Erin Grace responded: mine is at your place feeding your muse the bonbons.

Alison Stuart said hers was still stuck at the cricket.

Ebony’s last line was telling: I’m reminding myself, at least I have something to edit.

However you perceive your muse, here are three ways to enlist their co-operation.

  1. Have a deadline

Nothing concentrates the writing mind as well as having work due in a set time frame. Some writers can only work to a looming deadline. I’m one who starts a project as soon as the contract is signed. But then I used to do my assignments in the breaks at university.

  1. Have a great idea

If a story and characters won’t leave you alone, nagging you as you try to sleep, your muse is urging you to get up and do the thing. I’m writing this at 4am not from choice, but because I want to share these thoughts with you.

  1. Enjoy having written

The reality is that writing is hard work, but nothing beats the joy of reading over your new words, whether two hundred or two thousand of them. And as I said at the conference, the writers most likely to struggle are the “good” writers who challenge themselves with every new project.

What works as your muse? Chocolate, wine, coffee or simply the satisfaction of having written? Perhaps Chris Hemsworth? Sorry but William Shatner is mine, in fantasy anyway. Share your thoughts in the comments below. It’s moderated to avoid spam but your comment can appear right away if you click on “sign me up” at right. I don’t share your details with anyone.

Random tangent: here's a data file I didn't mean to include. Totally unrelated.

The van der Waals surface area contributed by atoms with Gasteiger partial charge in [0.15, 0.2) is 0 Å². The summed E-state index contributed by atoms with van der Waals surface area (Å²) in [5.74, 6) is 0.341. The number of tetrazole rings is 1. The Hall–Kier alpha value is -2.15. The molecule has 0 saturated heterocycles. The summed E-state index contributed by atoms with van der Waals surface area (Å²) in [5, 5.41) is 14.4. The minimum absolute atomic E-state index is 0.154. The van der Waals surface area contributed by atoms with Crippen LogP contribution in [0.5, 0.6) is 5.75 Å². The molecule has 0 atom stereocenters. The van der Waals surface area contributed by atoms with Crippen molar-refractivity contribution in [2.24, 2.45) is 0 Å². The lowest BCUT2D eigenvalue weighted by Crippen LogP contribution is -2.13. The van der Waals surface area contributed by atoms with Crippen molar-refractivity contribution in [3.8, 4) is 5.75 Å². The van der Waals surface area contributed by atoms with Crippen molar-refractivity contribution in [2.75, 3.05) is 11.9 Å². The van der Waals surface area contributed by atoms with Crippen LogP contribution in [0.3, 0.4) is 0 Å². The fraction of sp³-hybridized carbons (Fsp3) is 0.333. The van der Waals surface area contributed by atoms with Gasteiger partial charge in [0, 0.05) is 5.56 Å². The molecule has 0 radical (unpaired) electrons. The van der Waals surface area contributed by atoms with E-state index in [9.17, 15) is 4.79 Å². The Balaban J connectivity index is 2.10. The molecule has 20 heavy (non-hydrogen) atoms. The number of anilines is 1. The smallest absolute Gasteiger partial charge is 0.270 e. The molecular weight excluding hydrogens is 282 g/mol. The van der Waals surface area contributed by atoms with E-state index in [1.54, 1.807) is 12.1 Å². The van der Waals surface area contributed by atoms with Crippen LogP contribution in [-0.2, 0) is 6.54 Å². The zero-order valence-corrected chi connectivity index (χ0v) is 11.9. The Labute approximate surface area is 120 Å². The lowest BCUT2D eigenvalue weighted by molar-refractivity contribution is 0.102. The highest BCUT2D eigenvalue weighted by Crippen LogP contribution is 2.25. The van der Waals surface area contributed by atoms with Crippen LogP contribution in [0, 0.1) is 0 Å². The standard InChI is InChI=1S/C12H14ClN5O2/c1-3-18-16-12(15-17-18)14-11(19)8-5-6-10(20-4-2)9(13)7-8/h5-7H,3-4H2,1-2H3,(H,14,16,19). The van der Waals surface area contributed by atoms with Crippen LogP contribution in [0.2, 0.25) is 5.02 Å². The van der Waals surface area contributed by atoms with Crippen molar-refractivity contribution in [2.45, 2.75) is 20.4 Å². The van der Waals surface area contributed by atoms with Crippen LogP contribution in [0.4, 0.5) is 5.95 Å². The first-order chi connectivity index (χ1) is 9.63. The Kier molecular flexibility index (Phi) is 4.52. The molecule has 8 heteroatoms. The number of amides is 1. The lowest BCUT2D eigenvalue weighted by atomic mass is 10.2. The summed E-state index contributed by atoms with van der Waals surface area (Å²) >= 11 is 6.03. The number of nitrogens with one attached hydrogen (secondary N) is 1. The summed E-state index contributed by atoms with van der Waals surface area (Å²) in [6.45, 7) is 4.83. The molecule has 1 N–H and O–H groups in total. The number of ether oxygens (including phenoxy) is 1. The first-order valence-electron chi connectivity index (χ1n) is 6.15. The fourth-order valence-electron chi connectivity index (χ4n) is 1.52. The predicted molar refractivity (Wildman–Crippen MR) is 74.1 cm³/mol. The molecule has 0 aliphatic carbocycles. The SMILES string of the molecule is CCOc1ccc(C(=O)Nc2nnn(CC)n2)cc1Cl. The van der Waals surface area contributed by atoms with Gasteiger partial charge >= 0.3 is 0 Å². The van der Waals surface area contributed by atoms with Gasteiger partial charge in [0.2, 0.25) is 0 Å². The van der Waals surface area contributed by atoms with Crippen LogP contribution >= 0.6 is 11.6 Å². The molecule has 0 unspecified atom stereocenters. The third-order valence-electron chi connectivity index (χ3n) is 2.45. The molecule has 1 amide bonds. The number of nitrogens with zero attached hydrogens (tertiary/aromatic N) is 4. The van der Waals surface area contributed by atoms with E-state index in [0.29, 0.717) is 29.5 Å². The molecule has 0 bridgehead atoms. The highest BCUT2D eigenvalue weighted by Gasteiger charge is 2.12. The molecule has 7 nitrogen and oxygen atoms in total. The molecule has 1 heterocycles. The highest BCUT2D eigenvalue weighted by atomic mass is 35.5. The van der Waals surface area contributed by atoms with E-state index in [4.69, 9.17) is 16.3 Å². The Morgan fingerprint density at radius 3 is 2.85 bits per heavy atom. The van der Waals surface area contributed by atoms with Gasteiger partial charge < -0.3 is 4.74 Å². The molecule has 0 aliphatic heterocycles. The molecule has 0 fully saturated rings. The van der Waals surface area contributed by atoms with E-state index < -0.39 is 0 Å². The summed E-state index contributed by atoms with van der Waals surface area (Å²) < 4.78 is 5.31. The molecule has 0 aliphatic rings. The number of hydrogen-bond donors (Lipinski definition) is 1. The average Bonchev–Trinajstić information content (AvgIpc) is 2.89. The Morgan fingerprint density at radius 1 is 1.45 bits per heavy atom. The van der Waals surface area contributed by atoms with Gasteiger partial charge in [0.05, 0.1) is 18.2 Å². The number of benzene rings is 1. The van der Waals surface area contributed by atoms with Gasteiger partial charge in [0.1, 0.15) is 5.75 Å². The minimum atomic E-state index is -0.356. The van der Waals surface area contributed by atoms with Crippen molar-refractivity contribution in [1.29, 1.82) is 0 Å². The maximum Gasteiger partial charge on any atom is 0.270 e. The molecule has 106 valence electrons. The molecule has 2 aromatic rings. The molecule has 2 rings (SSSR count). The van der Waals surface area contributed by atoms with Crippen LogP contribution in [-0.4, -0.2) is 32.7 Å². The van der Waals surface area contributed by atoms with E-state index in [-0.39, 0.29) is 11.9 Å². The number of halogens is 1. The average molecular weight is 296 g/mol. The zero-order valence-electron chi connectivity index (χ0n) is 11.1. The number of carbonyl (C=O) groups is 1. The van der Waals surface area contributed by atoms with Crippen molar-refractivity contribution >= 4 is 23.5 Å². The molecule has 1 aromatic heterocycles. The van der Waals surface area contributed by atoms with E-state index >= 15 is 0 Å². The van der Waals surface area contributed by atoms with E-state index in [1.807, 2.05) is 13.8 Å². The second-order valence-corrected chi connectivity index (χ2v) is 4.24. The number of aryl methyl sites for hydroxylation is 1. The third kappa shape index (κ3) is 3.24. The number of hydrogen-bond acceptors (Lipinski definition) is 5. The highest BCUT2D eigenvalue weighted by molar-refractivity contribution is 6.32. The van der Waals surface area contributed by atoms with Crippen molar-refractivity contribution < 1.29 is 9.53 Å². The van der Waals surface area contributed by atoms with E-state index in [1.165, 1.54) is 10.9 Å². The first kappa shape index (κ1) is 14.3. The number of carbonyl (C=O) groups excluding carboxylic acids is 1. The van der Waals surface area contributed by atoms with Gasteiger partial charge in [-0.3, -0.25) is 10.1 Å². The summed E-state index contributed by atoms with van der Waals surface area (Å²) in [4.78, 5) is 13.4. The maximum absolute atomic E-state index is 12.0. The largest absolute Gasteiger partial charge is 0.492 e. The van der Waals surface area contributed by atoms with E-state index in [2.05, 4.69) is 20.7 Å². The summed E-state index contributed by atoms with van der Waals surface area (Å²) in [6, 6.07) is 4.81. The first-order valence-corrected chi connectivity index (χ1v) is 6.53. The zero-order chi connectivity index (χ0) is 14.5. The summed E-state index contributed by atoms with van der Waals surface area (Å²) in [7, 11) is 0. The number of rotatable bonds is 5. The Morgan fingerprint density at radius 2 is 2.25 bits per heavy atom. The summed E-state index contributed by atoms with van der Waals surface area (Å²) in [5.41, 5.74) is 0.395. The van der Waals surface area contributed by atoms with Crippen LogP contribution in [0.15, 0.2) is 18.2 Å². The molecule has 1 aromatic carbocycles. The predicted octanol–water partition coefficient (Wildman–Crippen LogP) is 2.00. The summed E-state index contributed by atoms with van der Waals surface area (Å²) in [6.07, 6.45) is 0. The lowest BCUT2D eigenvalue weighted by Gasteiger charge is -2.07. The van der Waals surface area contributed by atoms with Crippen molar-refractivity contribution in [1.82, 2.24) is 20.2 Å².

Happy writing!

Valerie Parv

www.valerieparv.com

@valerieparv on Twitter and Facebook

Save the date –

My new workshop on Making Your Book Work

Saturday Oct 12 in Canberra for ACT Writers Centre

http://www.eventbrite.com/e/making-your-book-work-with-valerie-parv-am

 

 

 

 

 

Are You Writing or Working?

Yesterday I was talking to a friend when she said, “I’ve finished writing for the day. Now I have to go to work.”
Excuse me?
I’ve heard variations on this so often that I feel a blog is needed.

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I was also inspired by today’s post by Ebony McKenna – http://www.melbournerwg.com/1/post/2013/05/its-fine-to-have-a-hobby-by-ebony-mckenna.html – on the Melbourne Romance Writers’ Guild blog, where she says: